"This was the only successful discharge during this testing and it was attributed to the fracture of internal components, not the failure of the firearm or safety mechanisms," the report stated.

It was unclear from the FBI report how many times the revolver's hammer may have been struck during the testing.

Baldwin, who also was a producer on the movie "Rust," has previously said the gun should not have been loaded for the rehearsal.

Among the ammunition seized from the film location were live rounds found on a cart and in the holster that was in the building where the shooting happened. Blank and dummy cartridges also were found.

New Mexico's Occupational Health and Safety Bureau in a scathing report issued in April detailed a narrative of safety failures in violation of standard industry protocols, including testimony that production managers took limited or no action to address two misfires on set prior to the fatal shooting.

The bureau also documented gun safety complaints from crew members that went unheeded and said weapons specialists were not allowed to make decisions about additional safety training.

In reaching its conclusion that the shooting was an accident, New Mexico's medical investigator's office pointed to "the absence of obvious intent to cause harm or death" and stated that there was said "no compelling demonstration" that the revolver was intentionally loaded with live ammunition on the set.

Tree falling on power lines blamed in fatal New Mexico fire - Associated Press

An investigation has determined that a tree falling in power lines started a fatal fire that also destroyed more than 200 homes in the Ruidoso area four months ago, according to a newspaper.

The Albuquerque Journal said a report issued by the New Mexico Energy, Minerals and Natural Resources Department states that wind gusts of up to 80 mph toppled a 49-foot-tall drought-stressed tree on April 12, causing electrical lines to arc and ignite the fire.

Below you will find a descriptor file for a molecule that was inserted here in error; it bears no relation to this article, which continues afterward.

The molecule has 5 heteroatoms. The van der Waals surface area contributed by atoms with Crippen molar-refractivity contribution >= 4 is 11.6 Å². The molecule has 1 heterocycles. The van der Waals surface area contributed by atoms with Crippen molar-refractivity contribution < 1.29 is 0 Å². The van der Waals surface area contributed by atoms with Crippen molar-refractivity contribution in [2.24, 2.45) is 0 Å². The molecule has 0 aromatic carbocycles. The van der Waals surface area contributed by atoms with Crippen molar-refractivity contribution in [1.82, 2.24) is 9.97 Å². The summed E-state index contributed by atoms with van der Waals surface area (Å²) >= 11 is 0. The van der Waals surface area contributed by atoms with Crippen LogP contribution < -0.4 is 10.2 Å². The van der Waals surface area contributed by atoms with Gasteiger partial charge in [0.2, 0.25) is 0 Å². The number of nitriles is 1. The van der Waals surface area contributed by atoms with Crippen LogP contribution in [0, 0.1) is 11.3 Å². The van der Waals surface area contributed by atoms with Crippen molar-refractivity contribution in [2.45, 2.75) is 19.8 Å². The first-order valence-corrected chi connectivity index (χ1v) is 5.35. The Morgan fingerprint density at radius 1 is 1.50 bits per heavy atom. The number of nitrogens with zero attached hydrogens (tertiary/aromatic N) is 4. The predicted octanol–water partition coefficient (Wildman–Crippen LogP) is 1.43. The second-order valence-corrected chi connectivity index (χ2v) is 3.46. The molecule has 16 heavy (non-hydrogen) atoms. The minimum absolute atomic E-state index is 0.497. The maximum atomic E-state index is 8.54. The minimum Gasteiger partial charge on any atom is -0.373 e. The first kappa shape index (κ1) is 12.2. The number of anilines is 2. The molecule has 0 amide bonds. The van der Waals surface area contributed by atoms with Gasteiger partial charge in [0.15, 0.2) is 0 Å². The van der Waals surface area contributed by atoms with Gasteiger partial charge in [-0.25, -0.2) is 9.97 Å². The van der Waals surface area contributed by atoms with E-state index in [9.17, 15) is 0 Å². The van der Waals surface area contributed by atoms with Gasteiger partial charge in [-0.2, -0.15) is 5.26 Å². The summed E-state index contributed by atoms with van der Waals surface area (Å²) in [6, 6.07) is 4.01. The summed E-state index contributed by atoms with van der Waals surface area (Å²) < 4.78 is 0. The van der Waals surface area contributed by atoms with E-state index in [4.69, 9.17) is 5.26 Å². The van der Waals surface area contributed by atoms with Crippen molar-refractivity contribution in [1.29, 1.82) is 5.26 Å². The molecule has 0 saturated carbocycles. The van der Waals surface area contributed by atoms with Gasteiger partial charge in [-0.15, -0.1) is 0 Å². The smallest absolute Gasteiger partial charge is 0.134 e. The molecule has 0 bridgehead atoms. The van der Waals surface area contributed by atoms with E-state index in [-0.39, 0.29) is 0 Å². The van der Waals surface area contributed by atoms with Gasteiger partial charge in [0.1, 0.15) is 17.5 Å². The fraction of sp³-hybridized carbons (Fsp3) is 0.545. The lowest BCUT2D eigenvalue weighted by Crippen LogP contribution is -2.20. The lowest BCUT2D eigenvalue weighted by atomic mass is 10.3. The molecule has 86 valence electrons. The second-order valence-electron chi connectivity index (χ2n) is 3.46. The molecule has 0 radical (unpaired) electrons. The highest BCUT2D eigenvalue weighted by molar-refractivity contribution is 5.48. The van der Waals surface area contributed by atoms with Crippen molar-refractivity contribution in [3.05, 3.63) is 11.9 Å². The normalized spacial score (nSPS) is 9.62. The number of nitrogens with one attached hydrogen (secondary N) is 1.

The following day, authorities reported finding the remains of an elderly couple who died while trying to evacuate their burning home.

The fire has spawned two lawsuits filed on behalf of dozens of Ruidoso property owners.

The suit alleges that the Public Service Company of New Mexico and a contractor caused the fire by failing to properly maintain trees and vegetation near its power lines.

PNM has denied any fault or wrongdoing, saying the tree that struck the electrical lines was located outside of the company's right-of-way.

Son of suspect in Muslim slayings to remain in custody - By Susan Montoya Bryan Associated Press

The son of an Afghan refugee suspected in the shooting deaths of four Muslim men in New Mexico will remain in custody pending trial on a charge that he allegedly provided a false address on a form when purchasing a gun last year.

Shaheen Syed, 21, appeared in U.S. district court in Albuquerque on Monday, with the judge granting a motion by federal prosecutors to keep him behind bars pending the ongoing investigation.

In their motion, prosecutors pointed to cellphone records that they say show Syed possibly helped his father track Naeem Hussain, a 25-year-old man from Pakistan who was fatally shot on Aug. 5 in the parking lot of a refugee resettlement agency in southeast Albuquerque.

"The evidence that agents have been able to gather thus far in this rapidly unfolding investigation is obviously alarming with respect to the defendant's short and frequent communications with his father both before and after the murder of Naeem Hussain," the motion stated.

Albuquerque police have charged Muhammad Syed, 51, with murder in the deaths of Aftab Hussein and Muhammad Afzaal Hussain. Hussein, 41, was slain on the night of July 26 after parking his car in the usual spot near his home. Afzaal Hussain, a 27-year-old urban planner who had worked on the campaign of a New Mexico congresswoman, was gunned down on the night of Aug. 1 while taking his evening walk.

The elder Syed is the primary suspect — but hasn't been charged — in the death of Naeem Hussain and the slaying of Muhammad Zahir Ahmadi, a 62-year-old Afghan immigrant who was fatally shot in the head last November behind the market he owned in the city.